COLUMBIA, Mo. -- Each year, pharmaceutical companies invest millions of dollars to test drugs, many of which will never reach the market because of side effects found only during human clinical trials. At the same time, the number of patients waiting for organ transplants continues to increase. In the past 10 years, this number has nearly doubled. Now, a new study led by a University of Missouri-Columbia physics researcher might present new solutions to both problems with the help of a very special printer.
For the past four years, Gabor Forgacs, the George H. Vineyard Professor of Physics in the MU College of Arts and Science, has been working to refine the process of printing tissue structures of complex shape with the aim of eventually building human organs. In the latest study, a research team led by Forgacs determined that the process of building such structures by printing does not harm the properties of the composing cells and the process mimics the naturally occurring biological assembly of living tissues.
In the study, the team used bio-ink particles, or spheres containing 10,000 to 40,000 cells, and assembled, or printed, them on to sheets of organic, cell friendly bio-paper. Once printed, the spheres began to fuse in the bio-paper into one structure, much the same way that drops of water will fuse to form a larger drop of water.
If you wait for a long time, eventually all the small spheres will fuse into one large sphere, Forgacs said. To prevent that from happening, we can remove the bio-paper and stop the fusion process once the desired shape has formed. Through this bio-printing process, we were able to build, for the first time, functional tissue structures.
In the past, there have been two concerns with printing extended tissue structures using large amounts of cells. First, scientists needed to determine how to get specific cells to the correct locations within the structures. Second, even though the right cells might be in the right place within the structure, there was a problem of function. How do you make an organ start working?
As the Mizzou research team found in the study, there appears to be no need to worry about either of these concerns. As the tissue structure begins to form, the cells go through a natural process called sorting, which is natures way of determining where specific cells need to be. For example, an artery has three specific types of cells endothelial cells, smooth muscle cells and fibroblast cells, each type needing to be in a specific location in the artery. As thousands and thousands of cells are added to the bio-paper under controlled conditions, the cells migrate automatically to their specific locations to make the structure form correctly.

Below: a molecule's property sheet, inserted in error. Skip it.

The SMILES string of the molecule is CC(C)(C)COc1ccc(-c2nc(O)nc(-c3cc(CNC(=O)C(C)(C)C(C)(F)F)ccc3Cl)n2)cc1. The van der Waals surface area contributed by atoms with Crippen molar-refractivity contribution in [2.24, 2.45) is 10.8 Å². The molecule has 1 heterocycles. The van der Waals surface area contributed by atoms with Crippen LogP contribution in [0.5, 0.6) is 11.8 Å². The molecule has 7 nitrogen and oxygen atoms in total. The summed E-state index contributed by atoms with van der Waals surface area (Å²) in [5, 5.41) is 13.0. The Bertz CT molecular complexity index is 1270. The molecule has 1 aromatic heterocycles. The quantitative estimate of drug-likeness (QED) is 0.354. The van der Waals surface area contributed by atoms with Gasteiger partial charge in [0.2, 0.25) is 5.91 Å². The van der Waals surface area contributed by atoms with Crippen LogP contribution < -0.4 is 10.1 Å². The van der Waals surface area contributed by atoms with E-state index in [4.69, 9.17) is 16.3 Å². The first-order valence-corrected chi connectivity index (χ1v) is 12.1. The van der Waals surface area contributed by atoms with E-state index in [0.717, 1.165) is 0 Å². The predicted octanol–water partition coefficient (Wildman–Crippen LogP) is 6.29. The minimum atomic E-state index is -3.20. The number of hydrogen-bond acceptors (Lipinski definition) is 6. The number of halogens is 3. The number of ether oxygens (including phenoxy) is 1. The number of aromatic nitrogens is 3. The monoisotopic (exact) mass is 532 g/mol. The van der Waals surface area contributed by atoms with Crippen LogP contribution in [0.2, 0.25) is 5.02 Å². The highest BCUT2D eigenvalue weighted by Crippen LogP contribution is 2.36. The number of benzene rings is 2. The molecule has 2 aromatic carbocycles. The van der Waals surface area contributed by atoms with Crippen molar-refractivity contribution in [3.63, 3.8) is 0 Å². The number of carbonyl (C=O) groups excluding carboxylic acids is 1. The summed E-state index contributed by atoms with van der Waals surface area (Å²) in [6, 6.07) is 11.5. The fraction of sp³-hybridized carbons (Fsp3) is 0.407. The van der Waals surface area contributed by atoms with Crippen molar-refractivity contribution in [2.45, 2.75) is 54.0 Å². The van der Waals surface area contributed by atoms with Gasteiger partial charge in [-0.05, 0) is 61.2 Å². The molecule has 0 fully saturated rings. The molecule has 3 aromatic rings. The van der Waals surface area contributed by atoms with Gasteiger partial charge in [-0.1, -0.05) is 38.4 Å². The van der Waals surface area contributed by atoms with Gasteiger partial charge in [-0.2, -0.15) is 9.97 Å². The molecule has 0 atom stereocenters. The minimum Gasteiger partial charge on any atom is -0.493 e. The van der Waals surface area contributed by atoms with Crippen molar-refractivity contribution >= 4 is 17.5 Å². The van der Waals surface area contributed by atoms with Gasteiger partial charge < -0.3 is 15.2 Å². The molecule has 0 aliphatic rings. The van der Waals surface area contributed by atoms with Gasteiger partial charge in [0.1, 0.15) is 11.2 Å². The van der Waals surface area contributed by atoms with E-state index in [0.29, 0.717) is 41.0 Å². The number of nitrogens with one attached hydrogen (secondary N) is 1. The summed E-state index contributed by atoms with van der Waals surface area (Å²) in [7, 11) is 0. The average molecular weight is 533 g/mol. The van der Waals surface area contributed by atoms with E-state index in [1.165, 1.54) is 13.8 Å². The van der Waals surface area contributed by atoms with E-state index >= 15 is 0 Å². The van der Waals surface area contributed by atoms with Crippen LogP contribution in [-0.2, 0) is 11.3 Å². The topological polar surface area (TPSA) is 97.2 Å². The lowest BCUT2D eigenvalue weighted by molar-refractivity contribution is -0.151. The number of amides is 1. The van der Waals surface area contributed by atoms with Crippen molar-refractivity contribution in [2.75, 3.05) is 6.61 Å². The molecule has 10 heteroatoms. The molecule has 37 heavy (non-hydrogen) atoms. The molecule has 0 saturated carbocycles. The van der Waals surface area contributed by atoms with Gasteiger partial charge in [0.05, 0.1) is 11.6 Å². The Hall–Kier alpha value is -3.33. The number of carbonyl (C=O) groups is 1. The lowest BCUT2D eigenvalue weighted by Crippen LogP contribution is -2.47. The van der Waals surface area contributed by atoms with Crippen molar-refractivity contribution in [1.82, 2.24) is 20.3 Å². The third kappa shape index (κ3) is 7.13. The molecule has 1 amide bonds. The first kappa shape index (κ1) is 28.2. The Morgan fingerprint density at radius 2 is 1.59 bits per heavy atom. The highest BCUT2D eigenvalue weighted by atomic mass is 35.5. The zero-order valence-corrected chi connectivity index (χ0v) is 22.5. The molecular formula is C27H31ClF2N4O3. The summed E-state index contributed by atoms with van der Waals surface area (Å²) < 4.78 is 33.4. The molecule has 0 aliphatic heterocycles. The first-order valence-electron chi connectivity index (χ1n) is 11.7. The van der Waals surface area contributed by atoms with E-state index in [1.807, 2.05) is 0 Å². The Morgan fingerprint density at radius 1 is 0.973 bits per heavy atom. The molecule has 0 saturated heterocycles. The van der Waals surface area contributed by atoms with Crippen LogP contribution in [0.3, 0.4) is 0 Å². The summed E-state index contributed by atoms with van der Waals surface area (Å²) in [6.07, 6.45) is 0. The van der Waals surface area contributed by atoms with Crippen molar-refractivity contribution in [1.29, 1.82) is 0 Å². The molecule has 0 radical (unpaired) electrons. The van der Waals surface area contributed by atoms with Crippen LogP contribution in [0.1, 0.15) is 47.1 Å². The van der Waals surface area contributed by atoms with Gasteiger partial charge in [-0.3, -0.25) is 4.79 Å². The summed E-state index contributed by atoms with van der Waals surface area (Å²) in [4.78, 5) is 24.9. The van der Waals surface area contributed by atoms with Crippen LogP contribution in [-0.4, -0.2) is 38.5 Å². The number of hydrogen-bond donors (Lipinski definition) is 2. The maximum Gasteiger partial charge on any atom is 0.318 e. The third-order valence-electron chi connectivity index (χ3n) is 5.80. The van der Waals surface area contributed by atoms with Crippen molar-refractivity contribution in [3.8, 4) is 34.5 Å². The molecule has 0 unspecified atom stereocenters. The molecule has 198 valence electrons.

The team also found that nature was the answer to the second question. In the study, scientists took cells from a chicken heart and used them to form bio-ink particles, which were then printed on to thick sheets. Heart cells must be synchronized for the heart to beat properly. When the bio-ink particles were first printed, the cells did not beat in unison, but as the cellular spheroids fused, the structure eventually started beating just as a heart does.
This study shows that we can use multiple cell types and that we do not have to control what happens when the cells fuse together, Forgacs said. Nature is smart enough to do the job.
The study is being published in an upcoming edition of Tissue Engineering and was funded by a $5 million grant from the National Science Foundation. Forgacs also has become involved with a company, Organovo, Inc., which is interested in licensing the technology. He also plans to work with drug companies to provide them with tissues they can use to test drugs, prior to human clinical trials.
Currently, drugs are tested first on animals and then go through a human clinical stage. Because of the major differences in biological function, humans often have different reactions than animals. Forgacs believes that providing human tissue structures that resemble organs to the drug companies will make drug testing cheaper and much more efficient.
|Contact: Christian Basi|
University of Missouri-Columbia